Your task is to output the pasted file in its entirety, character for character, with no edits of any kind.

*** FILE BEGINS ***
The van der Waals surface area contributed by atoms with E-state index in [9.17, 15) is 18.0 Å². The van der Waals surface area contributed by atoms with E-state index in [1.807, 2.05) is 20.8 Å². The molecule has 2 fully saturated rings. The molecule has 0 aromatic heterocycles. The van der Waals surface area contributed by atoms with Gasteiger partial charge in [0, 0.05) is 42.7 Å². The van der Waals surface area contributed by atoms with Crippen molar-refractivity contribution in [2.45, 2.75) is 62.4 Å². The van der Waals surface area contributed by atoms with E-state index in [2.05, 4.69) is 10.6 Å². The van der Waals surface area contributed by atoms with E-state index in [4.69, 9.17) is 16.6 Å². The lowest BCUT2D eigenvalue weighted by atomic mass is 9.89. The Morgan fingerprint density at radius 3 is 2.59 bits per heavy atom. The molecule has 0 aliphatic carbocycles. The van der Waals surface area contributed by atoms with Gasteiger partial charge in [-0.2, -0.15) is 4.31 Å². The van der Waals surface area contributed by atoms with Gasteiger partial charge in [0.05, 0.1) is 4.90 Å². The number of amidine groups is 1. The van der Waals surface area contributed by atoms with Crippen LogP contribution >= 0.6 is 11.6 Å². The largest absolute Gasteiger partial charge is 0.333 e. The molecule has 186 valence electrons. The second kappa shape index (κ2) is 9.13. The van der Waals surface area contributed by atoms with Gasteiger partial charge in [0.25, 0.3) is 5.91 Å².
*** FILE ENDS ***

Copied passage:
The van der Waals surface area contributed by atoms with E-state index in [9.17, 15) is 18.0 Å². The van der Waals surface area contributed by atoms with E-state index in [1.807, 2.05) is 20.8 Å². The molecule has 2 fully saturated rings. The molecule has 0 aromatic heterocycles. The van der Waals surface area contributed by atoms with Gasteiger partial charge in [0, 0.05) is 42.7 Å². The van der Waals surface area contributed by atoms with Crippen molar-refractivity contribution in [2.45, 2.75) is 62.4 Å². The van der Waals surface area contributed by atoms with E-state index in [2.05, 4.69) is 10.6 Å². The van der Waals surface area contributed by atoms with E-state index in [4.69, 9.17) is 16.6 Å². The lowest BCUT2D eigenvalue weighted by atomic mass is 9.89. The Morgan fingerprint density at radius 3 is 2.59 bits per heavy atom. The molecule has 0 aliphatic carbocycles. The van der Waals surface area contributed by atoms with Gasteiger partial charge in [-0.2, -0.15) is 4.31 Å². The van der Waals surface area contributed by atoms with Gasteiger partial charge in [0.05, 0.1) is 4.90 Å². The number of amidine groups is 1. The van der Waals surface area contributed by atoms with Crippen LogP contribution >= 0.6 is 11.6 Å². The largest absolute Gasteiger partial charge is 0.333 e. The molecule has 186 valence electrons. The second kappa shape index (κ2) is 9.13. The van der Waals surface area contributed by atoms with Gasteiger partial charge in [0.25, 0.3) is 5.91 Å².